Saturday, 30 May 2015

Damselflies in our garden

WHETHER it's our pond that attracts them or not, these wonderful large red damselflies found it a conducive place to...well you their thing. Fortunately I'm not so sentimental to point out that they create a red heart shape during their coupling, as that would just be soppy.  The male is to the left\below.

Castle Combe - more photos

Our trip to West Yatton Down last week took us through the beautiful ByBrook Valley, where banded damoiselles defended their small river bank territories and mayflies did their best to avoid the feeding trout.  In the woodlands hanging on the valley sides the ramsons were in full flower and amongst the limestone grasslands hawthorn is still out, with its musty blooms.


Dingy skipper (!)

Monday, 25 May 2015

More Exmoor

THERE were a few images which I left off my recent Exmoor post, but thought worthy of showing; they are common species, but I enjoyed capturing them in spite of that:

Sunday, 24 May 2015

Green hairstreak butterfly

Green hairstreak butterfly from West Yatton Down SSSI in Wiltshire:

More details of this day to come...

Saturday, 23 May 2015

Bounty of bluebells and ravishing red campion

Last weekend my folks and I took a drive to see the the wonderful bluebells in Stockings Wood near Wheathamstead, Herts.  This is a small hornbeam coppice woodland managed by the local wildlife trust.


Bluebells are a sign of old ("ancient") woodland, so too is the attractive yellow archangel, which looks similar to a nettle.

On the return home we spotted an amazing sight - this ex-arable filed which is within the new woodland planted recently was full of red campion, with ox-eye daisies waiting to burst into bloom too.  I am not sure if these were planted or arose naturally.

Sunday, 17 May 2015

Raft spider walking on you might expect

I suspect that this chap (?) found on the Somerset Levels last weekend is a raft spider.  It seemed to be serene and unflappable, even with me pushing a lens into its face.  When taking photos its important to always get the eyes in focus....tricky with a spider!

As well as arachnids there were plenty of other sights and sounds to please the average naturalist on the Levels last weekend:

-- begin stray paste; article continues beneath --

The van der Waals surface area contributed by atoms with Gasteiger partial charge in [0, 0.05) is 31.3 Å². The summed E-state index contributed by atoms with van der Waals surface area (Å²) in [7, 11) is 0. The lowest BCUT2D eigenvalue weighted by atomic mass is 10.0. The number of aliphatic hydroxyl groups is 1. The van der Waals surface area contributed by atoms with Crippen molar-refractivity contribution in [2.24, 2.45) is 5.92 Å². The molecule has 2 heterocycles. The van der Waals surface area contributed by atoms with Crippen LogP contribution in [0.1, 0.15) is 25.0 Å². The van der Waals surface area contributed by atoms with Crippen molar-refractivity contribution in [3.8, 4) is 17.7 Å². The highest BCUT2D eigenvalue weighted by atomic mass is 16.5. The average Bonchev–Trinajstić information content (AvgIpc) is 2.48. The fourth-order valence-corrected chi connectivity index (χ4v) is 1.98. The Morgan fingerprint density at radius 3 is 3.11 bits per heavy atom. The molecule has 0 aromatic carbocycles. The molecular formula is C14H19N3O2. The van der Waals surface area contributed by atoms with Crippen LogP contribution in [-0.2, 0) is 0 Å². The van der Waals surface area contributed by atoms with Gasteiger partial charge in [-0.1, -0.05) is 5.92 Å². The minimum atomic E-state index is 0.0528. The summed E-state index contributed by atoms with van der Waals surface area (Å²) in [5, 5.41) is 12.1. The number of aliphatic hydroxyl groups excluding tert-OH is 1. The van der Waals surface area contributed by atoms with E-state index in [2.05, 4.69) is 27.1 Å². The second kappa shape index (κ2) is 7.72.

First hill looking down on the Levels from the north

Apple orchard now in full bloom

Brimstones have been on the wing for a number of weeks - their colour merging perfectly with the vegetation of spring.

 These two peacocks only had eyes for each other...

Green-veined white
There were plenty of summer (bird) migrants especially white-throats, scratching out their territorial song:

The hobbies (I counted at least 6 in one view) swooped freely through the air catching insects with hundreds of swifts and house martins, along with the occasional swallow.  An occasional cuckoo called, whilst sedge warblers pushed out their metronomic songs.  I had a good view of a bittern flying past a few times, and the usual marsh harriers hunting over the reedbeds.

A few dragonflies and damselflies have emerged too.  This broad bodied female chaser looked fresh and bright.  A blue male was also seen.

There are sooooo many amphibians on the Levels, including plenty of startlingly loud marsh frogs.  This small common frog thought that staying still would help to hide it.

Herons, bitterns and egrets have become quite a feature of these wetlands.  This great white has been ringed.

A great day - this is a good spring!

Sunday, 10 May 2015

Exmoor yields its wonders - Day 2 Horner Wood NNR

LAST weekend we visited the truly magical Exmoor National Park, staying in the hamlet of Rockford, with the constant sound of the river rushing past the front door. One of the highlights of the weekend for me was the wonderful Horner Wood, which forms part of a National Nature Reserve.

Ordnance survey map of walk in Horner Exmoor

On our second full day we took in this fabulous NNR, which is in fact a mixture of woodland and open heathland.  There was a fair amount of up and down walking, but it felt easier to be on foot compared to a few groups who had taken to their bikes!

There was interesting sights and views at every turn.  I was keen to see and capture a redstart, but wow was it tricky.  The little blighters sing from way up in the trees and in the closing canopy were quite hard to find, let alone photograph.  A couple of males had a spat while I was tracking them down, which helped.

In some areas, Exmoor ponies are free to roam - here a mother and foal took a moment to inspect us:

This large iridescent beetle (one of a number) crossed our path - I think that it is a violet oil beetle (maybe a female loaded with eggs).

Also two dor beetles (one in hot pursuit of the other - the male behind) were in the same woodland opening.

Due to the overnight rain, and the only partially sunny conditions, the ground flora was damp and "withdrawn" - the wood sorrel and lesser celandines drooped, only the violets seem to be perky!:

From the heathland area, looking north out to sea, the views were spectacular - a point to point race can be seen in the first image:

Looking back over the wooded valley:

An unusually big bracket fungus in the woodland

Driving back to our accommodation the weather broke - it was both violent and spectacular.  We pulled over and I took a few shots between the bursts driving rain and strong winds.

And one more image which I couldn't resist of this chap at Watersmeet - everything, and I mean everything, was interesting to him...